“Ah, my friend, you will soon be feeling better,” Doctor Goodfellow said.  

Buck felt the prick of a needle.  No!  Not now!  Desperately, Buck began tapping, willing his body to cooperate before the pain medicine took effect and knocked him out.  Dash, dot, dot, dot.  Dot, dot, dash.  Dash, dot, dash, dot.  Dash, dot, dash.  ‘Buck.’

Dr. Goodfellow and Hawk stopped talking.  Buck felt the sedative taking effect, making his mind sluggish, more sluggish than it already was.  Dot, dash, dot, dot.  Dot, dot.  Dot, dot, dot.  Dash.  Dot.  Dash, dot.  ‘Listen!’   Then he began his name again, but couldn’t continue.  Consciousness wavered, just as the two people in front of him wavered.  They looked puzzled.  He tried again, finally getting his name out again, then having to stop, worn out as well as lethargic.  Through the crystalline eye, Buck saw Dr. Goodfellow staring at him curiously.  Hawk’s gaze scrutinized him and Buck willed understanding.  Hawk turned away and Buck felt despair covering him like the blanket of torpor that the drug was inducing.  Slowly his mind darkened and he fell asleep.  

“The poor creature must have been having spasms,” Dr. Goodfellow said sadly after the brixtel fell asleep. 

“If it didn’t seem so fantastic, I might think it was trying to communicate,” Hawk murmured, turning back to the sleeping brixtel. 

“What an intriguing thought,” the doctor said.  “But totally impossible.” 

Hawk gazed meaningfully at the human, not understanding how he could entertain such notions after all they had seen in their travels.  Indeed, it had been Dr. Goodfellow, as well as Buck who had proposed the idea that there could be other bird people among the stars.  “Why?” he finally said.  “Rock eagles on Morester have a clicking code.”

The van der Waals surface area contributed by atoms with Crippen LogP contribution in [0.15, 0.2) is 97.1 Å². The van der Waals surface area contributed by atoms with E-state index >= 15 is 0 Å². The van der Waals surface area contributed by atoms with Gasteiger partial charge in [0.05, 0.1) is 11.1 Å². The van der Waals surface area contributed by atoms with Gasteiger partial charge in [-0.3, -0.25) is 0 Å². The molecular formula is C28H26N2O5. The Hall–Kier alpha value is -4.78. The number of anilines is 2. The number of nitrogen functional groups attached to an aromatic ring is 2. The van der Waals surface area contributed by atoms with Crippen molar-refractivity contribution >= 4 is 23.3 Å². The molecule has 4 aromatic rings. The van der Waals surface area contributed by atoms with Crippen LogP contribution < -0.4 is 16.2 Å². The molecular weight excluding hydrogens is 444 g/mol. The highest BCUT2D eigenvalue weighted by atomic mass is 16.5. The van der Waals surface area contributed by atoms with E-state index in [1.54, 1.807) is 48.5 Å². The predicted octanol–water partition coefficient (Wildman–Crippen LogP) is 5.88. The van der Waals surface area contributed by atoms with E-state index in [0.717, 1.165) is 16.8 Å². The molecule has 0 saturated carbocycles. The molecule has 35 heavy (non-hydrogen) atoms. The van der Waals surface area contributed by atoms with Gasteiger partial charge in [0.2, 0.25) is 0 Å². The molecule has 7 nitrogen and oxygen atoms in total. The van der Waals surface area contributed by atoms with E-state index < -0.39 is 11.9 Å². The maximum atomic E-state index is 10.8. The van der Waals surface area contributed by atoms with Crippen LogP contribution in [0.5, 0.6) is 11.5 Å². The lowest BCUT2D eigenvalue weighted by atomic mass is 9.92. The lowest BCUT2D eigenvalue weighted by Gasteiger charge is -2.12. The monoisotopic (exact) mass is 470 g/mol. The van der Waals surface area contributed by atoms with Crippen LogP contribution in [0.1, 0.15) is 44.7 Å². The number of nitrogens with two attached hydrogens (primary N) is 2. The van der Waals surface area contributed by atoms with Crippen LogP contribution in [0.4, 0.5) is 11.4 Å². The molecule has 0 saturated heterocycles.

“Yes, with their beaks.  I have heard of them.”   He paused and lightly touched the severely injured brixtel on the shoulder.   “But why would there have been only this one creature showing such awareness and intelligence?"

Hawk shook his head.  “I do not know, but I think we should consider such a thing within the realm of possibility.”  He walked over to the table where Buck lay sedated and strapped to the medical bed. 

Behind him, Dr. Goodfellow nodded. 

 

                            ================================

 

Miru drifted in a fog, much like that at the Cauldron of Visions in her home place in the mountains.  But it was a white fog that slowly changed colors.  First red, then gray, then darkening to brown and finally back to white.  Sometimes she felt a surface under her and then it was as though she was floating.  A slight wave of dizziness passed over her and tendrils of pain behind her closed eyelids.   Then she heard a tapping.   Tap, tap, tap.  It varied even as it spoke of cadence.  There was a slight whispering of scratching that broke the rhythm of the tapping.  But even that held a cadence, a song.  Or was it?  Miru couldn’t tell, only that it was trying to tell her something.  She felt desperate need, a desire that was so strong to be painful.  More tapping and more sighing that was light scratching.  It was almost like a heartbeat, except that it varied in its pulse.   Then there was a plea for understanding.  Understand what? she asked in her mind.  What?  Who are you?  Where are you?  There was no answer, only more tapping, then it softly began to whisper away, until there was nothing left except the desperate need, the hunger for understanding.  Then that, too, was gone.

And she jerked awake to face the muted light of her cabin.  Someone on board the ship was in pain, physical pain, and that same someone was in anguish.  It was like they were lost and couldn’t find anyone to help them.   She lay there for a while, then closed her eyes trying to find whoever it was again.  But there was nothing, no answering to her query.

 

 

Chapter 4
Cat's Cradle 1
Buck Rogers Contents